TIFs, Reforms, and Structural Deficits

Is Chicago ready for TIF reform? Perhaps it’s ready for some reasonable changes to the internal workings of the special taxing scheme, but who knows about the future of the city’s structural tax and budget problems.

Super Tax

 

Ben Joravsky laments regarding the Mayor’s new Tax Increment Financing Task Force report that “Chicago ain’t ready for TIF reform”:

And, yes, the mayor released the report yesterday at a well-choreographed press conference that won him lots of coverage—you have to admit the guy’s got a knack for public relations.

But the changes he’s enacting are mostly limited to providing more information about the program—after the money’s been spent. It won’t rectify the central flaws in this boondoggle in any real way.

Which reminded me of a quote that Fran Spielman flagged from Emanuel’s TIF press conference that, I think, is the tell (emphasis mine):

Under pressure from aldermen, Daley agreed last year to siphon $180 million in surplus TIF funds to balance his final budget and help the Chicago Public Schools do the same.

Emanuel has flatly rejected that strategy in favor of a $150 million school property tax hike.

“Those are, in my view, one-time fixes that don’t deal with the structural problem. My mission is to have an honest budget for the public — not one that papers over mistakes or structural problems and avoid you from dealing with reforms that are necessary,” the mayor said Monday.

But TIFs are a structural problem. If you don’t believe Joravsky, it practically says so in the task-force report:

Schools, parks, and other overlapping taxing districts may collect the same amount of taxes as they would without TIF districts – and in fact benefit from the public projects that TIF helps to fund – but the existence of TIF districts increases the individual tax burden on property owners both inside and outside of TIF districts. While all property taxpayers, both in the City of Chicago and those outside the City paying taxes to the same overlapping districts (Cook County, Cook County Forest Preserve, Metropolitan Water Reclamation District), have higher property tax rates as a result of TIF, the City actually collects a lesser amount for the benefit of its general corporate fund—if one assumes that in the absence of TIF, the City would not directly levy additional dollars to fund economic development projects.

And TIFs themselves have structural problems:

Areas populated by high-rise, commercial buildings, even when they are in need of extensive redevelopment, will have greater potential for EAV [equalized assessed value] growth than a similarly sized area comprised of single-family residential properties. Therefore, a relatively small percentage increase in property values in a dense business district often creates substantially more increment than a relatively large percentage increase in other districts.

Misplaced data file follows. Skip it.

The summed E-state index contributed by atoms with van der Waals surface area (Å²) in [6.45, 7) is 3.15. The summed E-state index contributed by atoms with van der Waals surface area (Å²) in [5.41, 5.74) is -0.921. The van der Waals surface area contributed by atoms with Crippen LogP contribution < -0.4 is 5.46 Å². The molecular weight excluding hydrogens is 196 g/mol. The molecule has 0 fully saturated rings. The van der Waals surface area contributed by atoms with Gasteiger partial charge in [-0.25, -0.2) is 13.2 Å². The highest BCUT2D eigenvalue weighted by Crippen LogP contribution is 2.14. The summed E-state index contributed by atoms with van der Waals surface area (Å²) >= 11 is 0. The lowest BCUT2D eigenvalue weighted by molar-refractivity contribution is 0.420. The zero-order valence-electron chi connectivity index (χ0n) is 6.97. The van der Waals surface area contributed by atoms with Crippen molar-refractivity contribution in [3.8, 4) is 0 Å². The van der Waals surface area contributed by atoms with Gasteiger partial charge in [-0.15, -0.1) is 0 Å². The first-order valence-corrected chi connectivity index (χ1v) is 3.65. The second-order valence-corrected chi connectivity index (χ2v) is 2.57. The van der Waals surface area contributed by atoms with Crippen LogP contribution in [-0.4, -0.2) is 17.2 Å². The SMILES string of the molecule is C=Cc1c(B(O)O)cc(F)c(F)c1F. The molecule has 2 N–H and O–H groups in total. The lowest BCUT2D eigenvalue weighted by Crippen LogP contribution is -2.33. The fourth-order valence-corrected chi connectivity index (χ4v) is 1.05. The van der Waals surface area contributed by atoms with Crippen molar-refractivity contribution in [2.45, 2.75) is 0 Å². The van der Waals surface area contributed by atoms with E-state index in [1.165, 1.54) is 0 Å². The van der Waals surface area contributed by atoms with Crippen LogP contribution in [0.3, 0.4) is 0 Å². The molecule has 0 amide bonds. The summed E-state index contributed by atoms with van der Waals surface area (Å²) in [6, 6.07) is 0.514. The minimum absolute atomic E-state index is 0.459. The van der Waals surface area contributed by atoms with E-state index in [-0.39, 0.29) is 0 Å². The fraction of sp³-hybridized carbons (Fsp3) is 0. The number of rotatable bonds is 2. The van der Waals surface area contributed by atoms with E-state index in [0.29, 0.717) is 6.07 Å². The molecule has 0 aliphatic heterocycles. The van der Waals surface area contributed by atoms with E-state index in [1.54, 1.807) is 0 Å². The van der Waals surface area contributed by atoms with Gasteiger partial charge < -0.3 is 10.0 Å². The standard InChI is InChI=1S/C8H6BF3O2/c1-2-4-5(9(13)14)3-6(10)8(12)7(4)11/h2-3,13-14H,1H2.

In English: if you put a TIF in a fancy office district and the values go up, say, one percent, that one percent represents a lot more money than it would in a residential neighborhood, because the property is expensive and there’s a lot more of it to tax.

Which means that the money pools in those neighborhoods. And neighborhoods where EAV growth has high potential are, arguably, less in need of city assistance for economic development. But because of the way TIFs work, it means those neighborhoods have more money available for economic development… and that big stream gets diverted from places the property tax money might otherwise go, causing property tax levies to rise. Or, as it says in the report:

New construction is exempt from the PTELL so taxes on any new construction that would have been built without TIF can be considered a revenue loss for the overlapping taxing jurisdictions.

Yes, the city would certainly use tax revenues for economic development in the absence of the TIF program. Yes, that would mean that taxes would be higher than if the city did not “directly levy additional dollars to fund economic development projects.” But TIFs are an oddly blunt tool that’s inflexible to work with—hence the substantial surpluses generated by it during the worst economy of my lifetime, not to mention the shrinking of the city’s population.

Some of the TIF, er, reforms proposed would make the system more flexible, such as the ability to divert TIF money to citywide projects. But that could be viewed as just making a slush fund a bit more slushy. The structural problems addressed by the TIF task force are largely ones internal to the program. How they’ll interact with the larger structural problems created by TIF’s loose fit within the city budget will bear close attention.

 

Photograph: Images_Of_Money (CC by 2.0)

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